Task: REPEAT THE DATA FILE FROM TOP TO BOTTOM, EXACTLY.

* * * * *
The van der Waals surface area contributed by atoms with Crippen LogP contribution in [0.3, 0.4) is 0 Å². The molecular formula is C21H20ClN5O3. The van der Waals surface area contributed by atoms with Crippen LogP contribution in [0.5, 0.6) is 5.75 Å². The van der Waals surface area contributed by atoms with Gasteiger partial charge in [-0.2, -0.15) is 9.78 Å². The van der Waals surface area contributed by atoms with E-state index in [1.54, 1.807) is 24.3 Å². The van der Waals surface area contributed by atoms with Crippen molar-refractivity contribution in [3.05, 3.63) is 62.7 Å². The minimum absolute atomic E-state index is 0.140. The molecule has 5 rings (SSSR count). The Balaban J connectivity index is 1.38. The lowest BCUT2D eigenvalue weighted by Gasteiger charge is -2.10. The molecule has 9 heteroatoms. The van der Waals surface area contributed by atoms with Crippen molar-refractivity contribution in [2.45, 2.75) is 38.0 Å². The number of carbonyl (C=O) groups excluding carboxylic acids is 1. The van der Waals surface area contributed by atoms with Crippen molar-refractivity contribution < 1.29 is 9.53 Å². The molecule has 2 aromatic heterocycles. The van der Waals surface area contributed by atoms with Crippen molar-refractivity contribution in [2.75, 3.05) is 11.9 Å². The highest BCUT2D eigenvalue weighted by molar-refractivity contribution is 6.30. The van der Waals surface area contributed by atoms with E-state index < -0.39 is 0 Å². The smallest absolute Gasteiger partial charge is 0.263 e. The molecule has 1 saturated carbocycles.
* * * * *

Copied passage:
The van der Waals surface area contributed by atoms with Crippen LogP contribution in [0.3, 0.4) is 0 Å². The molecular formula is C21H20ClN5O3. The van der Waals surface area contributed by atoms with Crippen LogP contribution in [0.5, 0.6) is 5.75 Å². The van der Waals surface area contributed by atoms with Gasteiger partial charge in [-0.2, -0.15) is 9.78 Å². The van der Waals surface area contributed by atoms with E-state index in [1.54, 1.807) is 24.3 Å². The van der Waals surface area contributed by atoms with Crippen molar-refractivity contribution in [3.05, 3.63) is 62.7 Å². The minimum absolute atomic E-state index is 0.140. The molecule has 5 rings (SSSR count). The Balaban J connectivity index is 1.38. The lowest BCUT2D eigenvalue weighted by Gasteiger charge is -2.10. The molecule has 9 heteroatoms. The van der Waals surface area contributed by atoms with Crippen molar-refractivity contribution in [2.45, 2.75) is 38.0 Å². The number of carbonyl (C=O) groups excluding carboxylic acids is 1. The van der Waals surface area contributed by atoms with Crippen molar-refractivity contribution < 1.29 is 9.53 Å². The molecule has 2 aromatic heterocycles. The van der Waals surface area contributed by atoms with Crippen molar-refractivity contribution in [2.75, 3.05) is 11.9 Å². The highest BCUT2D eigenvalue weighted by molar-refractivity contribution is 6.30. The van der Waals surface area contributed by atoms with E-state index < -0.39 is 0 Å². The smallest absolute Gasteiger partial charge is 0.263 e. The molecule has 1 saturated carbocycles.